by J.D. Oxblood
22nd Annual Tournament of Tease: Best Troupe, Duo, & Boylesque
Saturday, June 2nd
Orleans Casino Showroom, Las Vegas, Nevada
Best Group: The Peek-A-Boo Revue
Best Duo: Frenchie Kiss and Jett Adore
Best Boylesque: Russell Bruner
Then there are those “other” categories, some of which have been banned to the ether (Variety), some seem to engender nothing but good times and booming crowds (Group) and some have been known to keep the judges deliberating for hours (Boylesque). Best of all, these categories are mercifully shorter, and give a much-needed respite between the marathons of Debut and Queen.
Strangely, the East coast of the U.S. doesn’t mingle the way Europe does, and we’re shamefully uneducated in the average weekly scene of cities as close as Boston or Philadelphia. The Peek-A-Boo Revue, from Philly, gets points from me on the front end simply by showing up with a live band. This is pure fun stuff, top hats and tails, two bad boys who almost rhyme “finger lickin” with “stick your dick in” before submitting to good taste. This is a big old-fashioned hootenanny, with more ladies to look at than you even have time for.
Babes in Boinkland claim to be from Cambridge, Mass, which is another way of saying they’re too cool to be from Boston. Laying on us their version of “The Slutcracker,” they go all out with their princess in the center surrounded by a fluid curtain of legs, like synchronized swimming without the water. This is a delightfully fun act, mixing punk rock attitudes with pointe work, maypole steps with group stripping, and features some truly extraordinary-looking beauties.
The final group… aw, fuck, I can literally hear the Vancouver section of the house screaming wildly before I even type the name… the Screaming Chicken Theatrical Society. If there is any group in burlesque that does it because it’s fun for THEM, no matter what you think, it’s these breasts of the Northwest. I love this act—which I believe was choreographed by Melody Mangler and April O’Peel. It is 100% Busby Berkeley, and if you don’t know who that is, shame on you. They filmed the act from above, and treat us to the aerial view while we’re watching the side view live—so fun. AND such a wide range of types you’re sure to find six of your favorites. Pure Canadian gold.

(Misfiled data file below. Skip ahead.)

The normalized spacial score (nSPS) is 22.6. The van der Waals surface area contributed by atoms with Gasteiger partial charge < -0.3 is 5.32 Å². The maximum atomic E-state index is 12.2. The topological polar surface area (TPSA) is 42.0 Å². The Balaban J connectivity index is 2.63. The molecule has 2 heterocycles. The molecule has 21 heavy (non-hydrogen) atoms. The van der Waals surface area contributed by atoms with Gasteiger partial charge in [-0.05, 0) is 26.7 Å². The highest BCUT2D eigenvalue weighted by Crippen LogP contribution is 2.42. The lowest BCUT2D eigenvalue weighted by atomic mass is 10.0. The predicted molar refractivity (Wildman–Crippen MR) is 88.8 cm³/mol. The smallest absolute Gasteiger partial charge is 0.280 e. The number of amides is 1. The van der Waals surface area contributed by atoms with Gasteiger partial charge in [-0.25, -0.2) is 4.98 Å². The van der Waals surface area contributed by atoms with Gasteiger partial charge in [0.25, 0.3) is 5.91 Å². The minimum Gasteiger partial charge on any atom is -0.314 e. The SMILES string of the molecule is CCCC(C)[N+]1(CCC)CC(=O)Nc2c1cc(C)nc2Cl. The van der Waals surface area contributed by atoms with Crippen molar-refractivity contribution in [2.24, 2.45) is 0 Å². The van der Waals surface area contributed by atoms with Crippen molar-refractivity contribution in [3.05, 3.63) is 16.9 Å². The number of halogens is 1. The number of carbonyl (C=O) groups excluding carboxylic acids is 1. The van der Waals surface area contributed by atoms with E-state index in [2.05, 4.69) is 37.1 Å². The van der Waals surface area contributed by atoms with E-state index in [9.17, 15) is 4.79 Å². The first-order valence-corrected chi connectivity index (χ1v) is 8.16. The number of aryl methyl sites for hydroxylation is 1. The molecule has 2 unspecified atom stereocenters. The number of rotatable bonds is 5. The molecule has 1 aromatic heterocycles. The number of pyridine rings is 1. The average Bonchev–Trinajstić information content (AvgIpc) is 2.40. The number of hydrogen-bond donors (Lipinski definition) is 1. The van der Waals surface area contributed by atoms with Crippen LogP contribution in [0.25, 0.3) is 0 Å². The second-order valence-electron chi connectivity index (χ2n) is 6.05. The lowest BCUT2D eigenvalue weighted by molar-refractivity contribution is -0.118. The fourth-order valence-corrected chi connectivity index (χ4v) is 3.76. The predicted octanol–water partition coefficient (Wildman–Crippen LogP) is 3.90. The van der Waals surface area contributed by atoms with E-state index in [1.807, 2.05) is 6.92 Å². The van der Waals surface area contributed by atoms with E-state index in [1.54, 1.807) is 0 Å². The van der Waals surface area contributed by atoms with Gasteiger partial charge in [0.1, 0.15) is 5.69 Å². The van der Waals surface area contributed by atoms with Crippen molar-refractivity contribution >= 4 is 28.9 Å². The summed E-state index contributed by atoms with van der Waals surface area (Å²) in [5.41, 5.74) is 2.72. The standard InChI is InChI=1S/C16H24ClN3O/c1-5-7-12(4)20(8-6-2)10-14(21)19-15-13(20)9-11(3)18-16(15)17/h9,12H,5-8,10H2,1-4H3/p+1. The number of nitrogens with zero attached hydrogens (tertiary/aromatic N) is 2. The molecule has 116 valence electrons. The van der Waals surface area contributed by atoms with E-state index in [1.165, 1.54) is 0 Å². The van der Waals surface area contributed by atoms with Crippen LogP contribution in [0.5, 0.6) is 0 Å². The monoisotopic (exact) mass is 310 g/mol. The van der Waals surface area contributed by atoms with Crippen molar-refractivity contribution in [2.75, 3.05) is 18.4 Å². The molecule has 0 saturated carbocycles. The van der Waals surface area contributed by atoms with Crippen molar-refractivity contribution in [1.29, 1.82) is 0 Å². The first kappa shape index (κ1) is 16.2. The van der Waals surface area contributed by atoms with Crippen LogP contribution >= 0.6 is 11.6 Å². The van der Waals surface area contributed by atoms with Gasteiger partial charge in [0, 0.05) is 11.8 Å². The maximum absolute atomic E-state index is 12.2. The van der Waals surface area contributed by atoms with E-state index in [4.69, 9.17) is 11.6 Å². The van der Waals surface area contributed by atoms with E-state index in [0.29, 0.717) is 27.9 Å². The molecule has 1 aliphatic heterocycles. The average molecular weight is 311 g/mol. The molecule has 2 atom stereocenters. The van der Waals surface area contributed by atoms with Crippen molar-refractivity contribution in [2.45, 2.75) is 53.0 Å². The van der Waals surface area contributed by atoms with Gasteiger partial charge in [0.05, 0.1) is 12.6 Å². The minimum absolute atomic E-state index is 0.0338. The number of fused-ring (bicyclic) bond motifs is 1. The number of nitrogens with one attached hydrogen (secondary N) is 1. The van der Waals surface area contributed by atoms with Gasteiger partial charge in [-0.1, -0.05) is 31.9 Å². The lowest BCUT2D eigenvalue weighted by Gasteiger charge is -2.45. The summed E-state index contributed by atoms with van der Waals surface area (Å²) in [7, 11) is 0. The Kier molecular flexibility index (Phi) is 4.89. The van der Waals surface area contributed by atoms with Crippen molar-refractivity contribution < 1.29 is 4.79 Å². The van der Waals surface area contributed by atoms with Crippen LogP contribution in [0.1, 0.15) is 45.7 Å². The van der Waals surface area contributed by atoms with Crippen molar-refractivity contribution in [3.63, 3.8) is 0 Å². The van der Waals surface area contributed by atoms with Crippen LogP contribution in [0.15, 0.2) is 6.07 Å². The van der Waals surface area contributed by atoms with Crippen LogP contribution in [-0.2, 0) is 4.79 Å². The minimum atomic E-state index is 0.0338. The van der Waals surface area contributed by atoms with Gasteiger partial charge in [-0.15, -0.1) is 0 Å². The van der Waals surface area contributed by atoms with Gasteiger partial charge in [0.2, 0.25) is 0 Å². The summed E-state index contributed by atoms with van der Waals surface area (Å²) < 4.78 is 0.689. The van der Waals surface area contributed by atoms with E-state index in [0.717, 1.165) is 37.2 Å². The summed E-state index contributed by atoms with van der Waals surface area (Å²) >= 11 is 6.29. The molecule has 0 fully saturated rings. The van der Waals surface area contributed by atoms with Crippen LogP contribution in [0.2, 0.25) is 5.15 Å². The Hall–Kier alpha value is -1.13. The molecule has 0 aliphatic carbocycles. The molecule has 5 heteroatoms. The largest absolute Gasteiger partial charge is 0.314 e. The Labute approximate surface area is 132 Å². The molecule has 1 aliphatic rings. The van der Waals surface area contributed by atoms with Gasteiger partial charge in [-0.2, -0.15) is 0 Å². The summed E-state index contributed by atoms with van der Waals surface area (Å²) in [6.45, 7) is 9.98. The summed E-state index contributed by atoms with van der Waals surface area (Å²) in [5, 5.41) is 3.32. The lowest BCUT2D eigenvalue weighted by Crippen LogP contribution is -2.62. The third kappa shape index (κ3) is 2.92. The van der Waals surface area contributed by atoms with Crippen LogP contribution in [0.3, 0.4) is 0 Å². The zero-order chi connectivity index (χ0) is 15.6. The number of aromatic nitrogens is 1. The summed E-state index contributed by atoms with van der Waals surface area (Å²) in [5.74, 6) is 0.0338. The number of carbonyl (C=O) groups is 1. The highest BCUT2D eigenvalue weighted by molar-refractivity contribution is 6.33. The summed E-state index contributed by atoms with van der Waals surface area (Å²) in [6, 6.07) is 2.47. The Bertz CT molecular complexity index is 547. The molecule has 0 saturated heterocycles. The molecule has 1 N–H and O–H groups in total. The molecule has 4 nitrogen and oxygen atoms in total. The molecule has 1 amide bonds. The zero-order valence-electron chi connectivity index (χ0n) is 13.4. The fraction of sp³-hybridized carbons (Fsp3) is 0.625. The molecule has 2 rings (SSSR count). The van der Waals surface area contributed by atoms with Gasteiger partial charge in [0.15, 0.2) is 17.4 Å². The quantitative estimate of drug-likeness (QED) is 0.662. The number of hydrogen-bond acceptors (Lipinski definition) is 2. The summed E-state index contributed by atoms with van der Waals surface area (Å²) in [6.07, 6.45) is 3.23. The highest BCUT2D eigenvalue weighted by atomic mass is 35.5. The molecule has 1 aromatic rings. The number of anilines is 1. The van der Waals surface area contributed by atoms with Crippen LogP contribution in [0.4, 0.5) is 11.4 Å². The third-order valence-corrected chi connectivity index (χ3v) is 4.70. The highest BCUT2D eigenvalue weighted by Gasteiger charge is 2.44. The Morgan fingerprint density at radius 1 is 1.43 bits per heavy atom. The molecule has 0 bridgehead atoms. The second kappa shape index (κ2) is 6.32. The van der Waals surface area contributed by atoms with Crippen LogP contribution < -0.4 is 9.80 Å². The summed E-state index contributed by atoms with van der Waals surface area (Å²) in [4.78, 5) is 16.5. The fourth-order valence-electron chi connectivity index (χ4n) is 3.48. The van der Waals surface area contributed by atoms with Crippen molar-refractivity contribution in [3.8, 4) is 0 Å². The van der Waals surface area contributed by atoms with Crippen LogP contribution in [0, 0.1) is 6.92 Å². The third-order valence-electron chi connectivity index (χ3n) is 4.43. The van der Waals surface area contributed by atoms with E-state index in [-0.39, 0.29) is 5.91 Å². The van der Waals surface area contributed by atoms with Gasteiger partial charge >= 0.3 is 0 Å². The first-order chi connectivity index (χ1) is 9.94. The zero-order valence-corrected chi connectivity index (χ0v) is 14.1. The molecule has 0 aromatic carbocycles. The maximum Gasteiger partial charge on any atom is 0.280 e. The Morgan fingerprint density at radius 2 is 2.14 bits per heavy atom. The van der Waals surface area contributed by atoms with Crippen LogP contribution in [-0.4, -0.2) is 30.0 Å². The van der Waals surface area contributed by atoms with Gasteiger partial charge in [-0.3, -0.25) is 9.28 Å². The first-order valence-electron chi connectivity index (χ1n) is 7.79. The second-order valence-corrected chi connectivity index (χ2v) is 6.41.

The hot-ass Chicago badasses known as Stage Door Johnnies seemed to have a monopoly on two categories this year, with compatriots Ray Gunn and Jett Adore competing for both Boylesque crown and Best Duo. What was fun about these dueling swords was seeing their individual personalities when taken out of the “Stage Door” context. Ray Gunn is a little weird, a little dark. The video backdrop for his boylesque routine was fantastically twisted, with quick cuts—close-up to wide—that was disorienting even if he weren’t performing in front of it, and I salute him for bringing back that seldom-used trick of yore, the rear-screen projection, which allowed him to cast his own shadow on the screen while we watched both his act and the film. Even his duet with Jeez Loueez had a bit of rumble to it—the two were competing in a dance contest, but with ample fucking up, and more than once Jeez had to smack him. This was a fun act, and a little dangerous, since acting like you’re making mistakes can sometimes be misconstrued as making mistakes. Jeez is a light-footed, sure-stepped dancer, and together she and Ray made a darling and impressive pair.